New Ukrainian President Volodymyr Zelensky has already made the gaffe of a lifetime, tweeting a plagiarized part of speech by his predecessor Petro Poroshenko. He is now putting it down to ‘sabotage.’
Zelensky has been in office for barely two weeks before taking off for Brussels to meet with European Council President Donald Tusk. On June June 5, his Twitter account quoted an excerpt of a statement he made during the meeting:
Ukraine in the EU is the death of the Russian imperial project. Moreover, it is a heavy blow to Russian authoritarianism, a path toward democratic change in Russia and in the whole post-Soviet space.
Soon, however, it became clear that the two sentences were entirely lifted from a speech by his predecessor. Poroshenko first posted the remarks on his Twitter account on May 18. He then repeated the line verbatim at his party’s convention on May 31.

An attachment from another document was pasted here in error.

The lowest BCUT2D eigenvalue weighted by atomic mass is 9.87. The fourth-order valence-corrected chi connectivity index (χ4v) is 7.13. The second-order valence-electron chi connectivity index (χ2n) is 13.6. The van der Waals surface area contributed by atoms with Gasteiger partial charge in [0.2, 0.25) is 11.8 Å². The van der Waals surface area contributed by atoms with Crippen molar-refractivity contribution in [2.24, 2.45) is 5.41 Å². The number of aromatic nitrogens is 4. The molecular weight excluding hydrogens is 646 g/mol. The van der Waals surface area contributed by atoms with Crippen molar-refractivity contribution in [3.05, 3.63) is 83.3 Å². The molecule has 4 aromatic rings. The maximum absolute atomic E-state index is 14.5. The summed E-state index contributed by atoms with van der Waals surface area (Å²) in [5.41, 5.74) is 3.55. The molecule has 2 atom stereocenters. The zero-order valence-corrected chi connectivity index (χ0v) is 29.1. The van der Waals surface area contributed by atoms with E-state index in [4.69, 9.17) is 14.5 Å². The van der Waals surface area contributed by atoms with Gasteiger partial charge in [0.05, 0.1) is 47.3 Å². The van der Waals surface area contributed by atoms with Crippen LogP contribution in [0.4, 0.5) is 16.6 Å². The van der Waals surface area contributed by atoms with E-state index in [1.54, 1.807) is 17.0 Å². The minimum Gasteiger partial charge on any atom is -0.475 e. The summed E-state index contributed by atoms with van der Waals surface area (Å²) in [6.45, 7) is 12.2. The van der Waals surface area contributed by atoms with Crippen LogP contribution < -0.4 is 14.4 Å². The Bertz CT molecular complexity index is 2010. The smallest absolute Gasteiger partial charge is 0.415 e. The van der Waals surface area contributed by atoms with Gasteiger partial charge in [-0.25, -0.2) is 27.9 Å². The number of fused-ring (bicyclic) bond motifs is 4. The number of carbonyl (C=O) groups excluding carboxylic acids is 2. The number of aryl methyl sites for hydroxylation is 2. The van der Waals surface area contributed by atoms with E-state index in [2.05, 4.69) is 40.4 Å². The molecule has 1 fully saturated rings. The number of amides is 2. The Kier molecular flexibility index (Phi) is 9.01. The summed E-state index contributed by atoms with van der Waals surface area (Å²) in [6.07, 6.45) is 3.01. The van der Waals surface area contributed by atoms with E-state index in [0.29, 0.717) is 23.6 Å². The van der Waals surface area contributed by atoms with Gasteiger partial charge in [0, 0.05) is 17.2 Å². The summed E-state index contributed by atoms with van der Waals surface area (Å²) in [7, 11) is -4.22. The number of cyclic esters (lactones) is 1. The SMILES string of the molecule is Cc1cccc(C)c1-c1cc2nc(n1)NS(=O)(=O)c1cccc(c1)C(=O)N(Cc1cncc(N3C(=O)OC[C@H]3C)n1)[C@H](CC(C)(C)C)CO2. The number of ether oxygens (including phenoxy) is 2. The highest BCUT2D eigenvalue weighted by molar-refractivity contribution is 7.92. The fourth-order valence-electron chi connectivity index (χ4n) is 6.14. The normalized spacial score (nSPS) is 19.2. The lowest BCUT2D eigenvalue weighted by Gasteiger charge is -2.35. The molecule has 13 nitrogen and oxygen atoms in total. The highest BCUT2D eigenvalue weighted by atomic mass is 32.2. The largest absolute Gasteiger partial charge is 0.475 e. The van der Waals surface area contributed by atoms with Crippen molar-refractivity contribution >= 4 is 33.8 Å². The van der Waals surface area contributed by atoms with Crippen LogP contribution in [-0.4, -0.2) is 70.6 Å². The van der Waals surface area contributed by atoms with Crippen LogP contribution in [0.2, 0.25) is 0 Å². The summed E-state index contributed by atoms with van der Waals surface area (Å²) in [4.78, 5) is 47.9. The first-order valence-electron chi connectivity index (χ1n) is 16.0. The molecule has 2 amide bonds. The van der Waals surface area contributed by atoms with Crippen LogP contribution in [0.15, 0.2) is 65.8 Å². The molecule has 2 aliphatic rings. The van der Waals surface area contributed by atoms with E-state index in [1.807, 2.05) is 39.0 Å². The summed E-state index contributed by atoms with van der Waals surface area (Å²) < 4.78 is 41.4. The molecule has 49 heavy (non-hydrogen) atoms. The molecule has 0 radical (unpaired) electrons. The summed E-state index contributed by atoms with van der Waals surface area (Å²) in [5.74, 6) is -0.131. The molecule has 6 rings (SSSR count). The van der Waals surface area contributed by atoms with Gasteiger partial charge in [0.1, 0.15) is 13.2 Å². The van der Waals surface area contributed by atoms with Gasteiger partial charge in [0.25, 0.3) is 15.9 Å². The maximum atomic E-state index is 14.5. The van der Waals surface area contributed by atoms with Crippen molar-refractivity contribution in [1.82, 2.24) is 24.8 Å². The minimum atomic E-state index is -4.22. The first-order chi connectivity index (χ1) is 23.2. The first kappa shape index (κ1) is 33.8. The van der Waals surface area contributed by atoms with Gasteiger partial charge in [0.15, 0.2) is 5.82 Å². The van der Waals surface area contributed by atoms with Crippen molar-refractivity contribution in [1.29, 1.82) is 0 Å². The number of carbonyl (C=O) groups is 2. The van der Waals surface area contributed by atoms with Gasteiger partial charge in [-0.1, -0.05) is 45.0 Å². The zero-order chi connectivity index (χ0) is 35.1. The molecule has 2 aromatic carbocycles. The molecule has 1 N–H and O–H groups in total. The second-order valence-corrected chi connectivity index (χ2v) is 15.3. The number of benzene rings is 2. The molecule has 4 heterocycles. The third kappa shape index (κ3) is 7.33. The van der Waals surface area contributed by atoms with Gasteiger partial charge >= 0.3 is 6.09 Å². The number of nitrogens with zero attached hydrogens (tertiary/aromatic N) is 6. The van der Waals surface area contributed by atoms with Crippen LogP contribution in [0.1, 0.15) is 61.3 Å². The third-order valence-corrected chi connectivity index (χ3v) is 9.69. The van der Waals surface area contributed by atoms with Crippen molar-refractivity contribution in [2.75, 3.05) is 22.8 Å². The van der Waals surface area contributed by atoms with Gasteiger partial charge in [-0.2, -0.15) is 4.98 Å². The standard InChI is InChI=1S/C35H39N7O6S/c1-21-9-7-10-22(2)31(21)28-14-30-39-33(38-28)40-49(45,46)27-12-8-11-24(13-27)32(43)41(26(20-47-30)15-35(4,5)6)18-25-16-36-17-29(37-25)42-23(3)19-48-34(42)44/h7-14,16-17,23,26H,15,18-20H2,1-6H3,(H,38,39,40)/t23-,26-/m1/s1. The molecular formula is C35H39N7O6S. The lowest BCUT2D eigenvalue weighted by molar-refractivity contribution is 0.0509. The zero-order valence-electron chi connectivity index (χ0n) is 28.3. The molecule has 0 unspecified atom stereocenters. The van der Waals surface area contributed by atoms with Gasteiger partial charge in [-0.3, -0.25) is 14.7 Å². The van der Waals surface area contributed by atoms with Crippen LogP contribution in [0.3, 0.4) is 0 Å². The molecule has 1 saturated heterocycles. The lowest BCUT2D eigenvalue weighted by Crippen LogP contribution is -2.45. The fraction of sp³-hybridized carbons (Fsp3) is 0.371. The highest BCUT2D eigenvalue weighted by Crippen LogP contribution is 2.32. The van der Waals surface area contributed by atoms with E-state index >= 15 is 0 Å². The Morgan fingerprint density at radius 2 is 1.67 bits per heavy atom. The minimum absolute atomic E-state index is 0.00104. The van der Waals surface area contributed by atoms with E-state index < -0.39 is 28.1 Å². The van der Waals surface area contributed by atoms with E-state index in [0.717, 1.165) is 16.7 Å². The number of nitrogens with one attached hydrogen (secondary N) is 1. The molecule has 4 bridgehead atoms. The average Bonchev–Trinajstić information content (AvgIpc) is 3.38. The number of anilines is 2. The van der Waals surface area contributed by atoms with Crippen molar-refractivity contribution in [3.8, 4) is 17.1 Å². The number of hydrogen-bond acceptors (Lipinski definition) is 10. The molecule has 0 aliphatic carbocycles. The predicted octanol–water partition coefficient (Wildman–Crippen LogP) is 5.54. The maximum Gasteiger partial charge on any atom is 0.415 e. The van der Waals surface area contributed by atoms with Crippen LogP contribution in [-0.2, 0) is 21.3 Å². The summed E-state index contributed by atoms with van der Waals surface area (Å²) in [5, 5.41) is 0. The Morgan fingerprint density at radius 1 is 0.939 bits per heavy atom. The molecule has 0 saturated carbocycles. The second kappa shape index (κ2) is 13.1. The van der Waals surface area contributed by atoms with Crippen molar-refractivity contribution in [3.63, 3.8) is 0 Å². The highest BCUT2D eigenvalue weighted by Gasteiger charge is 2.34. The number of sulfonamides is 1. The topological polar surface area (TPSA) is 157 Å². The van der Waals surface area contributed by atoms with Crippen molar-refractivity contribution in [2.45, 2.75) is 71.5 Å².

Called out on this, Zelensky’s office quickly issued a response, saying that the remarks were prepared by foreign ministry employees who might have been in league with the former president.
“We see it as an act of sabotage by several employees of the foreign ministry, and as a deliberate provocation by Poroshenko’s team,” said the statement, posted on Facebook in Ukrainian. “If it is confirmed that state employees of the Foreign Ministry are privately working with Poroshenko, severe managerial, disciplinary and personnel measures will be taken.”
Whether Zelensky stood by the content of the plagiarized remarks or disavowed them, the statement did not say.
Poroshenko became president of Ukraine in June 2014, following months of unrest after the US-backed coup that ousted his predecessor Viktor Yanukovich. Zelensky, a former comedian with no prior political experience, challenged his re-election bid this year, and won the April runoff in a landslide, with 73 percent of the vote.Trump impeachment frenzy has top Democrats butting heads